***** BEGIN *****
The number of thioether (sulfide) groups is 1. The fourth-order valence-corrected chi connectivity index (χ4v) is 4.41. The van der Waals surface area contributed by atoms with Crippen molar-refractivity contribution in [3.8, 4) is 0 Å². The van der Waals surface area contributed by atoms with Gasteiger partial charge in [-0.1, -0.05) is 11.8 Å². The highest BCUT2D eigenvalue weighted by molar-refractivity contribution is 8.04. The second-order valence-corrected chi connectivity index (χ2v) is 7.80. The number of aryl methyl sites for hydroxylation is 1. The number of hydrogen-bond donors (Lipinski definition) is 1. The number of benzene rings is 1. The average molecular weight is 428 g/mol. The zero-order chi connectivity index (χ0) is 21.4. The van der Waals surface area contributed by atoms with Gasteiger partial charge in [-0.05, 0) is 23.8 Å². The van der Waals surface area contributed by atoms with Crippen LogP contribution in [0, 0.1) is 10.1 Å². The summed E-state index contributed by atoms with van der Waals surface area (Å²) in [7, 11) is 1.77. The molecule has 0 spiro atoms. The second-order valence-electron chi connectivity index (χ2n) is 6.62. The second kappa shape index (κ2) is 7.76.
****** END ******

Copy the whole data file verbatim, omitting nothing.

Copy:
The number of thioether (sulfide) groups is 1. The fourth-order valence-corrected chi connectivity index (χ4v) is 4.41. The van der Waals surface area contributed by atoms with Crippen molar-refractivity contribution in [3.8, 4) is 0 Å². The van der Waals surface area contributed by atoms with Gasteiger partial charge in [-0.1, -0.05) is 11.8 Å². The highest BCUT2D eigenvalue weighted by molar-refractivity contribution is 8.04. The second-order valence-corrected chi connectivity index (χ2v) is 7.80. The number of aryl methyl sites for hydroxylation is 1. The number of hydrogen-bond donors (Lipinski definition) is 1. The number of benzene rings is 1. The average molecular weight is 428 g/mol. The zero-order chi connectivity index (χ0) is 21.4. The van der Waals surface area contributed by atoms with Gasteiger partial charge in [-0.05, 0) is 23.8 Å². The van der Waals surface area contributed by atoms with Crippen LogP contribution in [0, 0.1) is 10.1 Å². The summed E-state index contributed by atoms with van der Waals surface area (Å²) in [7, 11) is 1.77. The molecule has 0 spiro atoms. The second-order valence-electron chi connectivity index (χ2n) is 6.62. The second kappa shape index (κ2) is 7.76.